"It fits nicely in terms of modernisation, accountability and transparency. No longer will people be able to push things off. You'd not be able to manipulate the system. Everything would be transparent and you'd have real time date to make decisions on."

Mr Turnquest told this newspaper that the Government was seeking to "ramp up" the transition from its current cash-based to accrual-based accounting, and "get the project completed" before it leaves office, noting that it was becoming "more and more critical" to tackle the sustained rise in the national debt.

"We're working on that assiduously to get that done," he added, "hopefully before we leave office but, if not, it will be so advanced it will be carried through."

The Public Finance Management Bill brings state-owned enterprises (SOEs) under its oversight, and will require individual ministries to prepare annual plans and reports, which must be tabled with the annual Budget, along with mid-year reports.

An Internal Audit Committee will be formally established, and the Ministry of Finance previously said the Bill - once passed by Parliament - will be implemented in a phased approach given the need to "build capacity" in the public sector.

The Public Debt Management Bill, meanwhile, will legally codify the requirement for the Government to prepare and implement a debt management plan, along with a borrowing strategy. It will also provide a framework for the establishment of sinking funds and their management.

Both Bills had considerable input from external sources. The Ministry of Finance confirmed that the Public Debt Management Bill was drafted by the Commonwealth Secretariat, with considerable input from local stakeholders, and was also reviewed by the International Monetary Fund (IMF) and its local affiliate, the Caribbean Regional Technical Assistance Centre (CARTAC).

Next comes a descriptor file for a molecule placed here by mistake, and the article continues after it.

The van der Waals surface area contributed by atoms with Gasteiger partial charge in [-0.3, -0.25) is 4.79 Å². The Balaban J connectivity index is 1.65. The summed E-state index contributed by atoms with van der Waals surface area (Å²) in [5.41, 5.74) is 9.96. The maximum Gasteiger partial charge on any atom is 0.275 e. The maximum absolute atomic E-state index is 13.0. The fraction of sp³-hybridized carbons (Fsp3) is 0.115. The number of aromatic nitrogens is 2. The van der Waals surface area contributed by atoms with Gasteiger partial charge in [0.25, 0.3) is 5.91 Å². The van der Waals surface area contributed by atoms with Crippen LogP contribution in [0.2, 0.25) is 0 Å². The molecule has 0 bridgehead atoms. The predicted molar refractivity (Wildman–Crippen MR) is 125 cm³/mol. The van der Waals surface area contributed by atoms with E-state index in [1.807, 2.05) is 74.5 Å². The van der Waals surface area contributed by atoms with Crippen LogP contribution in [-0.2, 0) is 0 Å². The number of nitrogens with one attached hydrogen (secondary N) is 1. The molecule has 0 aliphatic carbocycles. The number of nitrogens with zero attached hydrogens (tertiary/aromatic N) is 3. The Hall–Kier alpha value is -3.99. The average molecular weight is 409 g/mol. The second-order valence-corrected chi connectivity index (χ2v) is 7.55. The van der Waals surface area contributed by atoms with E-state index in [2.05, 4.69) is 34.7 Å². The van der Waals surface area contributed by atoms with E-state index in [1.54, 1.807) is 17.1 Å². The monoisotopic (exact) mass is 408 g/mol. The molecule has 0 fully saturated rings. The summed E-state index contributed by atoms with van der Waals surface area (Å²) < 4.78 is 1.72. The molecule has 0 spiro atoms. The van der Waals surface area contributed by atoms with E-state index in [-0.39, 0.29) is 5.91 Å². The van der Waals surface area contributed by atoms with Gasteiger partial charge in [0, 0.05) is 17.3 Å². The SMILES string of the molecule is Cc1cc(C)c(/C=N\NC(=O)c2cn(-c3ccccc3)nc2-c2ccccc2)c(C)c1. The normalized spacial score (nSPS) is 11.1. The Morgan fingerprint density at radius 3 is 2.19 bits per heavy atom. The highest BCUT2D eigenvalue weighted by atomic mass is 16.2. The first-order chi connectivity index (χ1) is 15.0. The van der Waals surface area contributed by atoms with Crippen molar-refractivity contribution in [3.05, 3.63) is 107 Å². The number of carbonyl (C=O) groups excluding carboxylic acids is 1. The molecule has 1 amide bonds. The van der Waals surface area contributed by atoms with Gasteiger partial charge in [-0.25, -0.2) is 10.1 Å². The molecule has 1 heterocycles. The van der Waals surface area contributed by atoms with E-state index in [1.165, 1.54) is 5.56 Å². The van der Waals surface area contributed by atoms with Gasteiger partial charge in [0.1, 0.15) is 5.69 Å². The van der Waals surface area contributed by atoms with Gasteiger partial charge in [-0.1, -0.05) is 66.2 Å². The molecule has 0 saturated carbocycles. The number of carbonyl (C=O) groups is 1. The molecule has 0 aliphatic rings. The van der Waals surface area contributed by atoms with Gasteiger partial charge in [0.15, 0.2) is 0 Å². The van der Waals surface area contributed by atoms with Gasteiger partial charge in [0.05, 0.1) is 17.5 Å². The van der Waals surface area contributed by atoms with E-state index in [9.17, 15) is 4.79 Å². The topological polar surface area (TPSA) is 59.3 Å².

The latter also engaged the person who prepared the Public Finance Management Bill's initial draft, with the legislation developed over an 18-month period. Both Bills underwent a review to ensure they aligned with the Fiscal Responsibility Act.

The Bills also attempt to more clearly define the roles and responsibilities of the minister of finance and his top officials, while also strengthening the sanctions regime for public officials found guilty of misconduct with taxpayer money.


observer2 1 month ago

We borrow in the present and reform in the future.

Whatever happened to the Economic Committee recommendations. I guess that hope is being replaced with new finance reform laws sometimes in November when Covid 19 will be even stronger and the lock down tighter and the economy even weaker.

Is there any end to this hot air, any end to the debt or any end to the lack of reforms?


birdiestrachan 1 month ago

Mr: Turnquest three years have passed almost four and you are still in the spin mode.

9.000 per month Govoner General rent. Your rent. Kay Smith salary, The office of the spouse budget.

Only Covid saved the taxpayers from two trips per year for the wives and $100 per day